Crude Tumbles 4% on Renewed Euro-zone Fears

The oil market Monday turned away from worries about Iran and news of pipeline outages to bid down oil prices by 4% due to renewed concerns about the euro zone.

Nymex front-month oil futures on the New York Mercantile Exchange settled at $88.14, down 4.2%, while Brent crude futures traded down $3.54 at $103.29 a barrel.

The retreat came amid renewed concerns about the euro zone following headlines about ever-higher bond yields in Spain and more difficulties in Greece.

Phil Flynn, senior market analyst for the Price Futures Group, a futures-trading firm, said recent headlines raised new doubts over the euro zone's viability, pushing aside geopolitical concerns that preoccupied the oil market last week.

"Based on what we're hearing, it's amazing we're not down more," Mr. Flynn said.

Spain's economy weakened further during the second quarter, hit by a sharp drop in domestic demand and by intense volatility in financial markets, the Bank of Spain said Monday. In its monthly economic report, the central bank said preliminary estimates show that Spain's gross domestic product contracted 0.4% in the second quarter from the first, and dropped 1% in annual terms.

Analyst Matt Smith of Summit Energy said that the combination of higher Spanish bond yields with news that the "troika" would visit Greece is "setting a hugely huge negative tone to the day."

The euro-zone crisis has for months stood as an albatross on the oil market because it raises concerns about the economic growth needed for energy demand. A weaker euro relative to the dollar can also depress the price of oil, which is traded in dollars. On Monday, the dollar was stronger relative to the euro.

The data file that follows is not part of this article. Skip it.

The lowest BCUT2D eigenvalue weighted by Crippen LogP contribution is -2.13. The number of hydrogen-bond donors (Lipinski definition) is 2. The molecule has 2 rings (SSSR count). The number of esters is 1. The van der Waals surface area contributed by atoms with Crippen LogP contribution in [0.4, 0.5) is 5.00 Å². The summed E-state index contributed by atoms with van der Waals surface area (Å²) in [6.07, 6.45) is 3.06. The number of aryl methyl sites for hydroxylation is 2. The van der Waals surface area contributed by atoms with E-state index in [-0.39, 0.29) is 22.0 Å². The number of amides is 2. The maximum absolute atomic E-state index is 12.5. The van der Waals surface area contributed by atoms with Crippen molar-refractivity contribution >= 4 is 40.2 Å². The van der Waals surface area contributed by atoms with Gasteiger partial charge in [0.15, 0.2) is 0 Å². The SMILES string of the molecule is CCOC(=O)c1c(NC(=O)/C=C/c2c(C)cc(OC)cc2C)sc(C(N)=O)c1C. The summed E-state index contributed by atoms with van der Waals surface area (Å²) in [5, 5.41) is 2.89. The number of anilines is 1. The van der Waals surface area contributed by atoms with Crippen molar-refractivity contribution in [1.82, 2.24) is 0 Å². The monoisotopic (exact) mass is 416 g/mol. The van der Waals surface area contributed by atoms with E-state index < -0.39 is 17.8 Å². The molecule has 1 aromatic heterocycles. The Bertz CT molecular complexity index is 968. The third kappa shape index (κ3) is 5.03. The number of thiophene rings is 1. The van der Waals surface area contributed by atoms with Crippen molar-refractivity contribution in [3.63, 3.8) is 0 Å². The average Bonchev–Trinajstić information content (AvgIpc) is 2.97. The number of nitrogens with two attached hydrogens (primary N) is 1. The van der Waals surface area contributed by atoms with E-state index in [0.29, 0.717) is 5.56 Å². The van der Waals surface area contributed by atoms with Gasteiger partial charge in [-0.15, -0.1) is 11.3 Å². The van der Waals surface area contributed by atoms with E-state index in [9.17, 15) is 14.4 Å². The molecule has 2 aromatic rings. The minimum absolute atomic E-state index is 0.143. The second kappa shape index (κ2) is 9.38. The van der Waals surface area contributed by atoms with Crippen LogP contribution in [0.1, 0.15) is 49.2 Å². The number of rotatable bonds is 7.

In ruminating about the euro-zone crisis, the market turned its eyes away from the Iran story, which dominated news last week, sending prices higher for seven days in a row.

After the recent trading, Iranian geopolitical concerns "have been priced in and some stability in the Iranian risk factor is expected," said James Ritterbusch, president of the oil-trading advisory firm Ritterbusch & Associates, in a note.

Mr. Ritterbusch said that while price lows had largely been reached, "we are also leaving open the chance of a significant price selloff that could easily negate as much as 80%-90% of this month's price advance within a 2-3 week time frame."

Trader John Kilduff of Again Capital expects oil to trade within the $82-$92 range.

IAF Advisors' Kyle Cooper said the negative sentiment about the euro could send prices back down to the mid- or upper-$70 range if it persists.

Traders also gave scant attention to news of an explosion in Turkey of a pipeline that had been carrying Iraqi oil. By Monday, the line had been partially restored, flowing 300,000 barrels a day, compared with the normal flow of 400,000-450,000 barrels.

There were also reports that the Cano-Limon pipeline in Colombia was attacked by rebels who blew up a section of the line. According to a Reuters report, the army and Colombia's state oil firm Ecopetrol SA said the 220,000-barrel-a-day pipeline was attacked Saturday by members of the Revolutionary Armed Forces of Colombia, or FARC. The line usually pumps around 80,000 barrels a day, the report said.

Front-month reformulated gasoline blendstock, or RBOB, settled at $2.883 a gallon, down 6 cents, while heating oil settled at $2.819 a gallon, down 10.54 cents.


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